Thousands of visitors speed daily along Interstate 70 between the soaring cliffs of Colorado National Monument and the fantastical sandstone of Utah’s Arches and Canyonlands National Parks. Compared with those marquee destinations, the borderland between them—an open range of cinnamon-colored sand and scraggly juniper—seems barren and anonymous. But out of sight, a backcountry mountain bike path, Kokopelli’s Trail, takes in 142 miles of slot canyons, bluffs, and desert mesas as formidable and astonishing as anything in the parks.
“It’s big, wild country,” says Chris Muhr, vice president of the Colorado Plateau Mountain Bike Trail Association, the group that has stewarded the Kokopelli since its 1989 completion. “When the guys first talked about biking out there, it seemed crazy. But it’s land that’s hard to resist.”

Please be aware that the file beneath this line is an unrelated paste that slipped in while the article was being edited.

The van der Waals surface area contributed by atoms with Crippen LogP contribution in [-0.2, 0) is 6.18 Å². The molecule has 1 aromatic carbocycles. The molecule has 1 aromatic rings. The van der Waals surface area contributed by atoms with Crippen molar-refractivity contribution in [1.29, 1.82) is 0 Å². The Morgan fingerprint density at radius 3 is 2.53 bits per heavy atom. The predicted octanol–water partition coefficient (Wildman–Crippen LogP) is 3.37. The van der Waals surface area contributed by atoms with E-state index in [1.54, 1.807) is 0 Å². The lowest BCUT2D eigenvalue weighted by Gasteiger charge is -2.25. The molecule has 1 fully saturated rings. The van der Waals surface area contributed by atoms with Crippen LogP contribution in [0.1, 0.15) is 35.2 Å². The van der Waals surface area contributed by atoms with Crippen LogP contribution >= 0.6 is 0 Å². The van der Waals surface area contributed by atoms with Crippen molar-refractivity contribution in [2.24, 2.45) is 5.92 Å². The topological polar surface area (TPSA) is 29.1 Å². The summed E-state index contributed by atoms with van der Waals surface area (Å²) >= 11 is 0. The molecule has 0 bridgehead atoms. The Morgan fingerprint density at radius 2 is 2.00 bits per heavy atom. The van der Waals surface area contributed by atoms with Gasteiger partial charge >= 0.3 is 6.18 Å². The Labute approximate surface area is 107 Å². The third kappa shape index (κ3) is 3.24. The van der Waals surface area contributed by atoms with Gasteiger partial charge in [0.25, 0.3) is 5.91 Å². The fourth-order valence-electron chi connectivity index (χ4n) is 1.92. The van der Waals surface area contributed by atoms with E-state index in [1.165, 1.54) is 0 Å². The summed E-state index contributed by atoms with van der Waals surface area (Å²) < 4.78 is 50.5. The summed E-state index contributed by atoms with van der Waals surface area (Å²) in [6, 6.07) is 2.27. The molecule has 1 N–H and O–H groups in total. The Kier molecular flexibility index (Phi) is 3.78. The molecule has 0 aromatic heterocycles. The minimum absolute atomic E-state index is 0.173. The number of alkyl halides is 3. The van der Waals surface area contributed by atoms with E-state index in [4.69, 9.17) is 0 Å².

It’s also land that’s highly valuable. Every mile of the trail is on public property, a patchwork of Bureau of Land Management–administered rangelands, national forests, and the McInnis Canyons National Conservation Area. Linking so much public land is no small feat in Utah, a state with a vocal political movement for land transfers and privatization. In recent years the state’s land conflicts bubbled onto the national stage with the fight over Bears Ears and Grand Staircase–Escalante National Monuments, both southwest of the Kokopelli. Those disputes, which pit preservation against development and extraction, are a microcosm of a larger struggle. According to a 2019 study in the journal Science, protected lands are increasingly in jeopardy worldwide, with 90 percent of reductions to public lands in the United States made since 2000.